Volume 6, Number 1, Fall 1976
My niece in Springfield, sent me a back issue about the story of Bakersfield. I enjoyed this very much. I was born there and my father Aaron B. James was born on the "river farm" on Norfork river. When they first built the bridge, they had "North Fork" river. Dad almost blew a fuse, he wrote the authorities and stated there was nothing North about the river, the early South Carolina and Tennessee residents called the river the "nar fork", because it was the narrow fork of White River. I understood the name was changed.
My Great grandparents came to South Mo., before 1840. I found them selling land in Indiana, in 1836, however they came in 1826 and surveyed and staked out land up and down the river. MY great grandfather Joseph J. James was a son of a Revolutionary war veteran, who died in Indiana, after 1836. South Missouri is a part of me. The story of Bakersfield, was interesting. I talked with my father many times, he went over the 1840 census of the Taney area and 1850 & 1860 census of Ozark County, and told me very interesting stories about many of its inhabitants.
The Odd Fellow Lodge seemed to be about the oldest order about. I went to St. Louis, once and talked with the State President. He read the names of the early members.
Another article I was glad to read, the article on the Butler family. Many years ago, before the Honorable Lyndon Johnson was President, I believe he was in the Congress, Mrs. Johnson ran an advertisement in a genealogy page for information about the Butlers, Neely and his wife, all she knew was that her name was Amy.
There is a good write-up about the Neely Butler family, in the book History and Biography. Mrs. Johnson was living in Austin, Tex. I photocopied the article and mailed it to her. She called me, she was so happy to have this information. My Wilsons and her Butlers married "in and out" of the families for generations. There was always a Butler Wilson and a Wilson Butler. Neely left Mo., when the war came and went to Ark., as they were Confederate. My Wilsons just sat that one out. My James family, after order 11, moved back home to now Phelps Co., Mo. You know North Missouri was Southern and South Missouri was Northern. Rebecca Johnson and I worked on our Wilson Butler lines, until her death.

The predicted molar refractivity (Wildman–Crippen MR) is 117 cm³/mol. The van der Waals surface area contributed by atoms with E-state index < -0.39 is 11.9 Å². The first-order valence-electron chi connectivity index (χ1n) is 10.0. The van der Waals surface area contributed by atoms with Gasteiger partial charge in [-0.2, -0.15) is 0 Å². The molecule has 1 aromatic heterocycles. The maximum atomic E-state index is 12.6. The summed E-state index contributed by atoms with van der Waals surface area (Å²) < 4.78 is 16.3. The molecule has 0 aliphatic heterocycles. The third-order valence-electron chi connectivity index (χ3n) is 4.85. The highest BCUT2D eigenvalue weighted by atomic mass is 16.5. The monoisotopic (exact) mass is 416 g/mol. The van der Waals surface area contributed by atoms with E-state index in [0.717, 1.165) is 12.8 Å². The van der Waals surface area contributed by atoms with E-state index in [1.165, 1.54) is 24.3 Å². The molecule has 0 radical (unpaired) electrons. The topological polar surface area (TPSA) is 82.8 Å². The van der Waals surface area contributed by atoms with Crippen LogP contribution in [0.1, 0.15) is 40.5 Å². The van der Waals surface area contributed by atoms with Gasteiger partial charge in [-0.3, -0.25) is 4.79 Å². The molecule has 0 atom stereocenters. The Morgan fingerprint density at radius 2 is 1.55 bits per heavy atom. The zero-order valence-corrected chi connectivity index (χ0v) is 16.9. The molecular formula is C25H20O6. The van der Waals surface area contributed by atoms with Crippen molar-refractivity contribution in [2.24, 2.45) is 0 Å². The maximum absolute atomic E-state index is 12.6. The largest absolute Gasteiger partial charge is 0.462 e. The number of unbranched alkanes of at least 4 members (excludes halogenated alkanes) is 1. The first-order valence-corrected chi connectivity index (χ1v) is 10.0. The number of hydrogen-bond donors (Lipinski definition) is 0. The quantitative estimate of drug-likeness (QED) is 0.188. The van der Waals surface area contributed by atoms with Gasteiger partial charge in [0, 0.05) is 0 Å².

Another well known family who came from Bakersfield, were the ancestors of the late Honorable Senator Robert S. Kerr of Oklahoma City.
Just one more thing, regarding Bakersfield. They had a newspaper there, called The Boomrang, I believe. I was in Columbia, going over the old News Papers, looking for and copying obits of my Great grandfather Hicks, in the 1930s. I found several issues of this old news paper and greatly enjoyed reading it. The "Sociey" news was very interesting, the paper began in the 1890s, in an 1909 I believe, issue, I found a write up about a party my mother had given, it was very "flowery". The society news was written by Luther Shanks, he was dating my sister, Nell Margaret, whom he later married. He was certainly "striving to please". The advs., for food were interesting, also there was a controversy going on about prospects of a rail road going in there; it didnt.
In or about world war two, I was again in the Library and the news paper had been put on film. However the filming was not good and much of the paper could not be read.
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